January 19, 2013
    • I have an important question for you, Stacy. When one sells batik leopard print tunics, should the belts ALSO be leopard print? Or should they be a solid color, or maybe ZEBRA PRINT to really spice things up? Where does one go for answers to such elevated style questions?

      Perhaps I’ll email Gwyneth Paltrow.

      January 22, 2013
      • You offer them all, and let the buyer make their own rash and possibly ill-advised combinations, of course! What do we care, as long as they are buying, buying, buying!

        January 22, 2013
  18. Farmyard Mother Teresa. Next: socks for chickens (don’t their feet look cold?).
    Thunder (under her breath): Keep growling or we’ll have to wear neon!

    January 19, 2013
    • Chickens DO look like they have cold scraggly feet. Maybe I should make them socks with a little hole for their claws so they can still scratch around for food.

      It’s that kind of genius that’s going to set me apart from the mediocre chicken sock designers, don’t you think?

      January 22, 2013
  19. I love you! My man and I were recently traveling through northern India, and I kept saying I thought the monkeys looked cold and needed sweaters. And then onto the street wandered an old goat in the nicest blue sweater-vest I’ve seen in a long while. We love our “goat in a coat” photo. So happy to randomly find this post:)

    January 19, 2013
    • Wow! Do you recall how the sweater vest attached itself? We didn’t use velcro or buttons because we worried that the goats would nibble them off. So ours just tied under the tummy instead. But we debated it. 🙂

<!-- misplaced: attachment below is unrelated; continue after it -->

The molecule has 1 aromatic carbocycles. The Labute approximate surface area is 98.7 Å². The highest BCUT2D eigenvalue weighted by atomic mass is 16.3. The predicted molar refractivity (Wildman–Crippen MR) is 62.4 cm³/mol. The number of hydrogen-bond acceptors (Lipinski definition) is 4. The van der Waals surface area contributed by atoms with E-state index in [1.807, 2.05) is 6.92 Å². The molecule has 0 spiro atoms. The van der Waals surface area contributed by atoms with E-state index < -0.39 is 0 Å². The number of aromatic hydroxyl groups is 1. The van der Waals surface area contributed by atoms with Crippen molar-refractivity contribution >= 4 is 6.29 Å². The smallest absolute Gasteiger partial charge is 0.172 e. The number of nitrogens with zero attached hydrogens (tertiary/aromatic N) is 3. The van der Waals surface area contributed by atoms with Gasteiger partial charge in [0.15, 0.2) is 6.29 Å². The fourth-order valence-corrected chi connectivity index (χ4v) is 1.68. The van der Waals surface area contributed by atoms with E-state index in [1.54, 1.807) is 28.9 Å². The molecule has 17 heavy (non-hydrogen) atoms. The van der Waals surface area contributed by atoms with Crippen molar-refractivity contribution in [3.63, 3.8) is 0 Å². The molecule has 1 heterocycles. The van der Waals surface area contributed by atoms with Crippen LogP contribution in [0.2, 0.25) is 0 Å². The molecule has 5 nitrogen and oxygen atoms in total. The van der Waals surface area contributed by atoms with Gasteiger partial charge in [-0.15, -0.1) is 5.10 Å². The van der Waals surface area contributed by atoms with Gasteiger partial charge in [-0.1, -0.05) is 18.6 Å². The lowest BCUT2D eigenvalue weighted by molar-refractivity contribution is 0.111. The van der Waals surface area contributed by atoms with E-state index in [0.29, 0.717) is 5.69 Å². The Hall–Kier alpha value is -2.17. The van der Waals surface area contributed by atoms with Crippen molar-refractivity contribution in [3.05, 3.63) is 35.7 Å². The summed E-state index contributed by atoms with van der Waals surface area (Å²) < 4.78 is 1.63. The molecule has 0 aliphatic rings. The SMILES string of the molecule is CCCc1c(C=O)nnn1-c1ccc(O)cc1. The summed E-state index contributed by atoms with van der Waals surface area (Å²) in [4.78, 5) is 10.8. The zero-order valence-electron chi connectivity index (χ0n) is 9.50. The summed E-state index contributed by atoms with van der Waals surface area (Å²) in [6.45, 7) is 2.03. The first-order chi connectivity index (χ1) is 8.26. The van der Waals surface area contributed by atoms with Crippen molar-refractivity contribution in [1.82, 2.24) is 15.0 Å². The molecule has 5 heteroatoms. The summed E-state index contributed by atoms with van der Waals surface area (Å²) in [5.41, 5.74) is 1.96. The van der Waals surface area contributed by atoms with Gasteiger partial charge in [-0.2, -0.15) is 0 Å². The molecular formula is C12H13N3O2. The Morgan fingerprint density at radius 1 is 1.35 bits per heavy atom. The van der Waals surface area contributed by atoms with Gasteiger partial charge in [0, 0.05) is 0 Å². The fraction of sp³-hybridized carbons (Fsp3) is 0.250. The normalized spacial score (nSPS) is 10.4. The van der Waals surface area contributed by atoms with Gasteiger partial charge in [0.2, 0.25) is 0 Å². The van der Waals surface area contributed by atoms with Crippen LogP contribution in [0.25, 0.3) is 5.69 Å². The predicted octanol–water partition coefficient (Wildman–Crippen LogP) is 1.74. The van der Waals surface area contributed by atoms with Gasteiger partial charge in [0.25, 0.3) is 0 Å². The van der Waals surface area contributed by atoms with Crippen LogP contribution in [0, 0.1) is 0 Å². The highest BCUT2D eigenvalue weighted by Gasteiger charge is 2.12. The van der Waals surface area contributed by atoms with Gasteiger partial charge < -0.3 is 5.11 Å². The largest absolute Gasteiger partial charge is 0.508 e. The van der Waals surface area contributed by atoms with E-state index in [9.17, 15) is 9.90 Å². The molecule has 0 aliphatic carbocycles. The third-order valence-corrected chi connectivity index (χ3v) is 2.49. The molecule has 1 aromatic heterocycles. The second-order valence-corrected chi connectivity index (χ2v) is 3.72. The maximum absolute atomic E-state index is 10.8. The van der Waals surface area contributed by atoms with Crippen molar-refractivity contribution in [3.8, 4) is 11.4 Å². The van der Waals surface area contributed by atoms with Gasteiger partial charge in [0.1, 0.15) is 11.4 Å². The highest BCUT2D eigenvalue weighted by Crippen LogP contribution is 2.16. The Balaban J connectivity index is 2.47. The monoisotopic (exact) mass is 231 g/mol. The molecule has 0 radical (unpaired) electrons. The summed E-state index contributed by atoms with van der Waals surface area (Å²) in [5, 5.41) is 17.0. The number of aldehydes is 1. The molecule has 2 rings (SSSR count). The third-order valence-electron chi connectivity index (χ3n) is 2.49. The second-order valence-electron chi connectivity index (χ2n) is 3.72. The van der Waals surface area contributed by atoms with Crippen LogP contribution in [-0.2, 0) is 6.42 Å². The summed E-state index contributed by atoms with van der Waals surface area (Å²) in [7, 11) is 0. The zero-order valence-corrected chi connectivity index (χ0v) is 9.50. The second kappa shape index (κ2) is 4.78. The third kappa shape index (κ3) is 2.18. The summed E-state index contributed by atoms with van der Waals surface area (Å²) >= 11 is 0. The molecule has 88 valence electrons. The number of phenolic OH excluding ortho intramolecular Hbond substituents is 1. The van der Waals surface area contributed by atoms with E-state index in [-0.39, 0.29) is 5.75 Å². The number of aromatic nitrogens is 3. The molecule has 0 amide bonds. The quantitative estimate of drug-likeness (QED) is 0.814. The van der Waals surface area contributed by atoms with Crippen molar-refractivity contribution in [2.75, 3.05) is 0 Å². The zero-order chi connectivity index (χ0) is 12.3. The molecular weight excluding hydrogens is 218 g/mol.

Did you have a wonderful time traveling? I used to travel a lot and haven’t gotten the chance of late. I am jealous, but so glad that you found the website and took the time to write! Cheers, Katherine

      January 19, 2013
  20. oh holy lord can i PLEASE have that goat in the pink goat coat? I was just thinking…i don’t know…i mean, i have a yard. also, grass. I would love an alternative to cutting that grass; lawnmowers are so pesky and loud.
    I’m going to lose it over how cute that goat is. Nice work on the goat coats, by the way; you saved some lives this day.

    January 19, 2013
    • I will ask Natasha if you can have the goat in the pink coat. But you should be forewarned that he is the MOST head-butty of all her goats. Just something to keep in mind…

      January 22, 2013
  21. First food blog I’ve found written by a super hero! All in a day’s work eh?

    January 19, 2013
    • Don’t I know it, Sally. I’m EXHAUSTED. 🙂

      January 22, 2013
  22. Laura Flickinger #